Featured Research

from universities, journals, and other organizations

Chemical "Nose" Could Sniff Out Landmines

Date:
November 17, 1998
Source:
American Chemical Society
Summary:
Newly designed polymers may soon rival dogs as the most advanced landmine detection device. Mimicking dogs' acute biochemical mechanisms of smell, the polymers are engineered to notice trace vapors of TNT and its derivatives, which are commonly used in landmines.

Newly designed polymers may soon rival dogs as the most advanced landmine detection device. Mimicking dogs' acute biochemical mechanisms of smell, the polymers are engineered to notice trace vapors of TNT and its derivatives, which are commonly used in landmines.

Related Articles


The latest generation of these polymers is described in the November 10 Web edition of the Journal of the American Chemical Society, published by the American Chemical Society, the world's largest scientific society. It is scheduled to appear in the print version of the peer-reviewed journal on November 25.

Currently man's best friend is also the best tool for finding the estimated 120 million unexploded landmines hidden around the world. The chemicals that may relieve dogs of this dangerous duty are being developed by a team of scientists at the Massachusetts Institute of Technology, in Cambridge.

"We've come up with a very specific, sophisticated polymeric material," says team leader Timothy M. Swager, Ph.D.

The new sensors are fluorescent polymers, activated by light to have high energy electrons. The polymers look like 3-dimensional X's, attached through their center to parallel rows of chemical backbones. This structure keeps individual sensor polymers separated. When TNT floats in between the spaces it momentarily steals an electron, decreasing the fluorescence and sending a signal to the detector's "brain."

The system is expected to be very sensitive because "one TNT molecule can deactivate many of these electrons," according to Swager.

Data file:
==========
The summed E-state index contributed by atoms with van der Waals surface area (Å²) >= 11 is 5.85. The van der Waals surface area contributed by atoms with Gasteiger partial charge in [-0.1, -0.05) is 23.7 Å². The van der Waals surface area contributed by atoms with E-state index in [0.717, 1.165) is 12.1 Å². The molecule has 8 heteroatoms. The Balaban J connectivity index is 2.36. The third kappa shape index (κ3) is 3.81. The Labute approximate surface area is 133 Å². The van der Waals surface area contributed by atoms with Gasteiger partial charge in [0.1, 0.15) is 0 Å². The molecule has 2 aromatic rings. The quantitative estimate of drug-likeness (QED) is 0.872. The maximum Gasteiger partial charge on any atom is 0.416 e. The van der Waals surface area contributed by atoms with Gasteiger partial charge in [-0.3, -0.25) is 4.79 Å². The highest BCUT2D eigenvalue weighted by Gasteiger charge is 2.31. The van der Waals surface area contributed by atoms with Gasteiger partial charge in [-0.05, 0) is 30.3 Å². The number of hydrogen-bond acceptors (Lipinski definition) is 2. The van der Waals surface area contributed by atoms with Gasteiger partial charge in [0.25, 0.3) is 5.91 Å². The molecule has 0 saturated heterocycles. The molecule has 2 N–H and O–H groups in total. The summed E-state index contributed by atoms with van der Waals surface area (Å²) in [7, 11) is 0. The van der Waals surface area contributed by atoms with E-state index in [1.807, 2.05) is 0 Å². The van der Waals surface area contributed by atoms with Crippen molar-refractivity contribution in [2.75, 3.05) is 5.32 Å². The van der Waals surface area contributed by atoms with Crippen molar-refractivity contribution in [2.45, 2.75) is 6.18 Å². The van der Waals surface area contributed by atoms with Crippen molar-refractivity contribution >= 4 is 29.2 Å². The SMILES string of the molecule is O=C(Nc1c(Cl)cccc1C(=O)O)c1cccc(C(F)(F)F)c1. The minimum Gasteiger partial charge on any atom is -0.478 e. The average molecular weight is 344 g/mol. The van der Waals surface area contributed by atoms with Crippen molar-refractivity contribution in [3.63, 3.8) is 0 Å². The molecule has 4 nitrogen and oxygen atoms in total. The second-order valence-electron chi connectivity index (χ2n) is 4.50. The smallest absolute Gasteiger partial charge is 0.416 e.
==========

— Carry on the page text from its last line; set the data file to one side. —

Swager says this chemistry could enable development of a simple, low cost, rugged and portable instrument to complement existing technologies for finding unexploded land mines. Current methods have drawbacks ranging from frequent false alarms to fragility to complex operation. A device based on Swager's polymers is currently being tested.

The invention might have other applications as well. For example, Swager envisions a system that would replace security spot checks: "Everyone walks through a little air shower and it would look at you" for substances ranging from drugs to explosives.

###

A nonprofit organization with a membership of more than 155,000 chemists and chemical engineers, the American Chemical Society publishes scientific journals and databases, convenes major research conferences, and provides educational, science policy and career programs in chemistry. Its main offices are in Washington, D.C., and Columbus, Ohio.


Story Source:

The above story is based on materials provided by American Chemical Society. Note: Materials may be edited for content and length.


Cite This Page:

American Chemical Society. "Chemical "Nose" Could Sniff Out Landmines." ScienceDaily. ScienceDaily, 17 November 1998. <www.sciencedaily.com/releases/1998/11/981117081118.htm>.